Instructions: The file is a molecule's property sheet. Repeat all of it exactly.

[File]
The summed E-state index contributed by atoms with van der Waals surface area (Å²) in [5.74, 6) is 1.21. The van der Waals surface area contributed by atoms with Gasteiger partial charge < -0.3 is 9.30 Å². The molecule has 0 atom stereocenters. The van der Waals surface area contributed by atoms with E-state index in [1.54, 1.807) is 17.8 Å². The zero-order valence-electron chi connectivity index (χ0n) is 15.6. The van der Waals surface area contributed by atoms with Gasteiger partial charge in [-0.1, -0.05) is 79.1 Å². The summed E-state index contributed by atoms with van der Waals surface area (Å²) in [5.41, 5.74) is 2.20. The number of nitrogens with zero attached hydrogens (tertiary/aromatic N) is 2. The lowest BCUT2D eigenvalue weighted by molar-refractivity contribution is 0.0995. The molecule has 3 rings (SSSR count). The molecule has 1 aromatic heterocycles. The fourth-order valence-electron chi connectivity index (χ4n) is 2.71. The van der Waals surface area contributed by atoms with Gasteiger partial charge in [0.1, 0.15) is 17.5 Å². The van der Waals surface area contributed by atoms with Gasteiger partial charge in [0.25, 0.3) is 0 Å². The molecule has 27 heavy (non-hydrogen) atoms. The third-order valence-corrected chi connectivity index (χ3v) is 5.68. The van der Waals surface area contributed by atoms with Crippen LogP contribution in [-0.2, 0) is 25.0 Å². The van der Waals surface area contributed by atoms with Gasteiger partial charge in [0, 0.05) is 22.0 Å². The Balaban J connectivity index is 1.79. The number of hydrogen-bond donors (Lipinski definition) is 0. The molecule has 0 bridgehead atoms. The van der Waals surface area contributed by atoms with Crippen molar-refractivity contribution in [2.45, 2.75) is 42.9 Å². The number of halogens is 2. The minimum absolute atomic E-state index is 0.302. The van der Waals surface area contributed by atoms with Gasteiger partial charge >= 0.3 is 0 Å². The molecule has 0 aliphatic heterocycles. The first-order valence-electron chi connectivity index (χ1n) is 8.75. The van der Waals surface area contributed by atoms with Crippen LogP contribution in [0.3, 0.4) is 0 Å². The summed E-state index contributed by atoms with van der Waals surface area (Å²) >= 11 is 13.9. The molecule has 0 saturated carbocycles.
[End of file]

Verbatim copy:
The summed E-state index contributed by atoms with van der Waals surface area (Å²) in [5.74, 6) is 1.21. The van der Waals surface area contributed by atoms with Gasteiger partial charge < -0.3 is 9.30 Å². The molecule has 0 atom stereocenters. The van der Waals surface area contributed by atoms with E-state index in [1.54, 1.807) is 17.8 Å². The zero-order valence-electron chi connectivity index (χ0n) is 15.6. The van der Waals surface area contributed by atoms with Gasteiger partial charge in [-0.1, -0.05) is 79.1 Å². The summed E-state index contributed by atoms with van der Waals surface area (Å²) in [5.41, 5.74) is 2.20. The number of nitrogens with zero attached hydrogens (tertiary/aromatic N) is 2. The lowest BCUT2D eigenvalue weighted by molar-refractivity contribution is 0.0995. The molecule has 3 rings (SSSR count). The molecule has 1 aromatic heterocycles. The fourth-order valence-electron chi connectivity index (χ4n) is 2.71. The van der Waals surface area contributed by atoms with Gasteiger partial charge in [0.1, 0.15) is 17.5 Å². The van der Waals surface area contributed by atoms with Gasteiger partial charge in [0.25, 0.3) is 0 Å². The molecule has 27 heavy (non-hydrogen) atoms. The third-order valence-corrected chi connectivity index (χ3v) is 5.68. The van der Waals surface area contributed by atoms with Crippen LogP contribution in [-0.2, 0) is 25.0 Å². The van der Waals surface area contributed by atoms with Gasteiger partial charge in [0, 0.05) is 22.0 Å². The Balaban J connectivity index is 1.79. The number of hydrogen-bond donors (Lipinski definition) is 0. The molecule has 0 bridgehead atoms. The van der Waals surface area contributed by atoms with Crippen molar-refractivity contribution in [2.45, 2.75) is 42.9 Å². The number of halogens is 2. The minimum absolute atomic E-state index is 0.302. The van der Waals surface area contributed by atoms with Gasteiger partial charge >= 0.3 is 0 Å². The molecule has 0 aliphatic heterocycles. The first-order valence-electron chi connectivity index (χ1n) is 8.75. The van der Waals surface area contributed by atoms with Crippen LogP contribution in [0.3, 0.4) is 0 Å². The summed E-state index contributed by atoms with van der Waals surface area (Å²) >= 11 is 13.9. The molecule has 0 saturated carbocycles.